There’s nothing new about companies influencing politics and vice versa. Corporate lobbying is thriving, a common practice in the U.S. since roughly the 1970s (though it’s been around much longer than that). But with the election and induction of President Trump, some of the biggest brands in the country—in some cases, the world—that previously worked behind the scenes with Congress, or had little interaction with it at all, are starting to take a different and, more importantly, public tone. Google, Starbucks, Apple, Nike, Netflix, Goldman Sachs and hundreds more have spoken out via social media, external open letters, public announcements and other outlets on issues ranging from the temporary travel ban to concerns over the U.S.’s commitment to the Paris Agreement. And, from the conservative side of the aisle, companies like Yuengling, MillerCoors, Hobby Lobby, and Home Depot have shown their support of President Trump, mostly in the form of public statements and fundraisers prior to the election in November.
So how do these statements connect with brand strategy? And what are the implications for brand image?
Effects vary widely, but the impact has a few unifying theme:
1) It exposes your values to scrutiny.
Corporate values are usually something brands try to highlight for consumers through CEO interviews or equity-building TV spots. That won’t be a problem after a statement like this. You will find yourself defending your values to the party opposed. Make sure you and your team will stand behind the message and there aren’t any glaring inconsistencies with that message and your brand’s past actions, business model, policies, etc. Starbucks ran into a similar problem when it came to light that one of its store is located in Trump Tower on 5th Avenue in New York.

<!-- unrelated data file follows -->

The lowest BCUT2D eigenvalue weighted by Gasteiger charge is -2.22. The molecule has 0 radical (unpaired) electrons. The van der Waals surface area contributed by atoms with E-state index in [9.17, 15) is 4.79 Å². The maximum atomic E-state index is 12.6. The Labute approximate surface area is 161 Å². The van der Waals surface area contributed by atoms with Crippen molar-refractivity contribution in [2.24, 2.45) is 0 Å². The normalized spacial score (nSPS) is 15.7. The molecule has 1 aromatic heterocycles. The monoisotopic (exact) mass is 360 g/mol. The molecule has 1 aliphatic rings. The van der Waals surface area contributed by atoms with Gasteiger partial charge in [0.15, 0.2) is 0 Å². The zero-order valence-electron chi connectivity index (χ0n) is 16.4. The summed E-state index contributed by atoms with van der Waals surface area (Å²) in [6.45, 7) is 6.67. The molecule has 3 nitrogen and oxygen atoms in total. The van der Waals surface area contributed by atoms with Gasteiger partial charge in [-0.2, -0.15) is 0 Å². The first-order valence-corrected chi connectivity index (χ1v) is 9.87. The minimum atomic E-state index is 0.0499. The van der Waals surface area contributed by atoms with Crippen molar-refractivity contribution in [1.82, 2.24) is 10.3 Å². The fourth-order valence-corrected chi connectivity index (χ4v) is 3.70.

2) It makes a huge PR splash.
Could you name a single lumber company outside of Home Depot or Lowe’s (which are really home improvement stores that happen to sell lumber) before last week’s “Big Game”? No? Can you now? Right.
3) It perpetuates polarization.
By joining the conversation, your brand will side with a team and enjoy all the perks and backlash associated. That participation presents consumers with an opportunity to demonstrate their political beliefs through either purchasing or avoiding your brand. In this small way, you help broaden an already growing divide in our culture. So consider how these actions fit into the bigger picture.
4) It conveys authenticity.
The first three points are no-brainers, but the last presents an interesting opportunity for marketers. It makes authenticity, normally a subjective, fuzzy buzzword, suddenly concrete and attainable. Consumers will know what your brand’s values are and, more to the point, that your brand will make a stand for them. You will add a genuinely human quality to your brand that no other marketing stunt can match. So. If you’re a marketer looking to generate brand loyalty, awareness and maybe even a sale or two with new consumers (cough—MILLENNIALS—cough), this is a bold move. And the impact is immediate.
How can you determine if this is right for your brand? Here are a few questions to ask:
It’s a high-stakes game. But hundreds of brands are opting in, and they’re all over the categorical map.
Need help answering some of these questions?
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